Music instrument shops are also sometimes willing to work with sample library developers, either through the cross-promotional use of equipment or through the space itself. Virtuosity Drums for example was developed at Virtuosity Musical Instruments using their house drum kit.

How to Persuade Musicians

Through all of this searching, you will likely find a number of musicians, particularly older ones, who are uncertain of or in some cases paranoid about the sampling process. A lot of hard working musicians feel their jobs might be taken away from them by sampling, which definitely sounds threatening enough!

Luckily, there’s both a reputation to and an intangible quality to live performance, and in some cases- particularly with uncommon instruments- sampling provides a way to revive the instrument and improve gigging opportunities for the player. You can also always say that your library (hopefully) will force players to write more idiomatically, reducing the amount of bad, boring, or just plain impossible parts players have to read. We all hope that is true, at least.

You should have a 1-2 sentence pitch on exactly what your library is ready to go at all times if someone asks. Consider what your ‘differentiating factor’ is (i.e., what sets your library apart from what already exists?), and consider the connections between your choices of instrument, details, location, and direction.

Where to Sample

 Some of the locations we’ve sampled in: band rooms, auditoriums, world-class studios, even music stores!

There are a number of factors that are behind the location you will be sampling in. The most important factor period is noise. You MUST pick a location which has a low amount of ambient (“white noise”) and impulse (the train going by) noise sources. Of course, when you get to the location, there are a number of important steps you can take to mitigate noise that will be discussed later, but picking a good location can help a lot.

Avoid locations directly overlooking city streets. Favor locations facing alleys or in rural areas away from major streets, airports, and railways. Newer buildings are often quieter due to better insulation and construction, and brick buildings are almost always better than wooden buildings at blocking outside sound (if the windows are good).

Studios are of course the instant place of choice in the minds of most, but for budgetary reasons, they may not be the most economical- a studio costs anywhere from $50 to $500 a hour depending on the size, quality, and equipment involved. If you can locate a friend who offers a “friends and family plan” or a local studio that has lowered “off-peak” rates for extra hours or during under-booked periods, don’t hesitate to inquire.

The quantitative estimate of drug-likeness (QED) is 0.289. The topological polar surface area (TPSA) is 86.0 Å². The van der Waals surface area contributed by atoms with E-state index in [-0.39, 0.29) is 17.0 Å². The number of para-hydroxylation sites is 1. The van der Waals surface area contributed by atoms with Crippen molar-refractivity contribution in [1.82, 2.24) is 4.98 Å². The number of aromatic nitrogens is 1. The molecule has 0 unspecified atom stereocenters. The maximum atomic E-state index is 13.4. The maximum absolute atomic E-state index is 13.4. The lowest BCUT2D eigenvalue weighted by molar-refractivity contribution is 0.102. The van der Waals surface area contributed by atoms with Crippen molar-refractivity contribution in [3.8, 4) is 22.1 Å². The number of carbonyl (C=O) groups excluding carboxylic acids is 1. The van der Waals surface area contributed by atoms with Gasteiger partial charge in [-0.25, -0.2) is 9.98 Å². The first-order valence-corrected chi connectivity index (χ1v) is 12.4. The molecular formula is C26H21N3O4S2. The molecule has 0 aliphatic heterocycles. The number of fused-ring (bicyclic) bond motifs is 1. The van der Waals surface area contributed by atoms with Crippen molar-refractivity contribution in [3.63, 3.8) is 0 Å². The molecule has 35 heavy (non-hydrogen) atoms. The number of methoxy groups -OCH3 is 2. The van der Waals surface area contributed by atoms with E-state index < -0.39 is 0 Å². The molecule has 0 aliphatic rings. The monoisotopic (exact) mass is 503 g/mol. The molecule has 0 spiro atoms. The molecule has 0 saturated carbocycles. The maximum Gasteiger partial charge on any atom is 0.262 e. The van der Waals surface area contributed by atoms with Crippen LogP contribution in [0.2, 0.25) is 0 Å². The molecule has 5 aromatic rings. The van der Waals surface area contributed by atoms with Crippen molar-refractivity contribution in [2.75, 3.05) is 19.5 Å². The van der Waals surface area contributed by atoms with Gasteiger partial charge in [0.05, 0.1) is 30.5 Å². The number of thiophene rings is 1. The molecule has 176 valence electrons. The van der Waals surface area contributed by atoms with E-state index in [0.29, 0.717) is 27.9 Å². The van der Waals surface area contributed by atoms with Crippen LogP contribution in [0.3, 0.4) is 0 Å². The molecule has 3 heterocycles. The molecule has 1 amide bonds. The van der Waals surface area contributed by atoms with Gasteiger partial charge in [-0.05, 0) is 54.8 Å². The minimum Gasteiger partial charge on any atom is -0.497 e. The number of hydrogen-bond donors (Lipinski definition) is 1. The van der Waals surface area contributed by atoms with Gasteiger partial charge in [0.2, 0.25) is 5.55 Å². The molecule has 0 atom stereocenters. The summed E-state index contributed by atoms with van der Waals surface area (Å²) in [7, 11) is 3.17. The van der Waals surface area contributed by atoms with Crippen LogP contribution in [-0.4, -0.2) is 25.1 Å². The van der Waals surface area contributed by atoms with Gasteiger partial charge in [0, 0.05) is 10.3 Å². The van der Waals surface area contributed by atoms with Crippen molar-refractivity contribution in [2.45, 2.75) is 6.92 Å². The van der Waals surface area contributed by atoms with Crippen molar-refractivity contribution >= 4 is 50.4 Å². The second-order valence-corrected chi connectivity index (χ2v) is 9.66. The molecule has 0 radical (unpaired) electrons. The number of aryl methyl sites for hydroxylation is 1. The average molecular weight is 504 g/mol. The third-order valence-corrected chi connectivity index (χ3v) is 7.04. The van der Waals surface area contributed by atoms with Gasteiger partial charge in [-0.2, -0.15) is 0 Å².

If you have your own recording space or a large, treated space, that will work as well. Local schools and universities (nice big auditoriums and noise-treated band rehearsal spaces!) may be willing to allow usage of their spaces and even equipment for free or a small fee during off hours or summer break- a great reason to be friendly with local faculty.

Lastly, churches are often in need of donations and will often be willing to allow you to record in their spaces. However, churches can be quite noisy as they don’t typically focus on noise isolation like a school auditorium might, but typically have very good acoustics.

Location Scouting

When recording in a new location, take time to scout out the location and inquire BEFORE making any agreements. Spend at least 15 minutes in the location walking around, sitting quietly to hear the ambient noise threshold, and inquire about the noise level of air conditioning, whether it can be disabled if needed, and about any local noise sources of concern.

Ideally you want a space that has at least one “quiet” side or corner, around which you can focus your recording efforts, and you want the ability to control or disable any noise sources (A/C, refrigerators, TV’s, etc.) on the day of the sampling session. There is NOTHING worse than showing up at a session with all your gear in tow and realizing it is just too noisy due to loud neighbors to record samples. This has happened to me. It sucks.

Different instruments obviously respond better in different spaces. The goal of the sample set should always be to provide the greatest flexibility to the end user whenever possible (hence why recording multiple mic positions is, at least for commercial libraries, essential). Some users may seek to isolate a dry, close sound, while others may seek a distant wet sound. It is always possible to increase the reverb on samples as a built-in reverb in the sampler, but very difficult to remove unwanted reverb, so always err on the side of less room tone if possible.

A particularly active room should not be used for heavy-transient instruments such as drums. Categorically avoid small, ‘active’ rooms, which have many standing waves and will sound boxy, especially with brass (you know the type; those blank drywall-coated spaces you see in new houses these days). A larger space is generally, but not necessarily better as the standing waves will be less annoying, but you may get a noticeable ‘slap’ on the early reflections.

How to Sample

The next portion of the plan is the numbers- how many round robins, velocity layers, mic positions, intervals (pitches), and articulations. These choices are directly related to the amount of time, and thus capital, available to complete the recordings. One must balance and make an estimate of time involvements in order to determine how much of each of the five detail factors is allocated.

Round Robins OR Multisamples OR Repetitions– repetitions of the exact same velocity layer and articulation parameters to get recorded variations. These variations are particularly crucial with short articulations such as spiccato, pizzicato, staccato, as well as attacks on sustaining notes. Sustaining articulations benefit greatly from 2-4 RR’s, while short articulations should have between 4-16 RR’s available.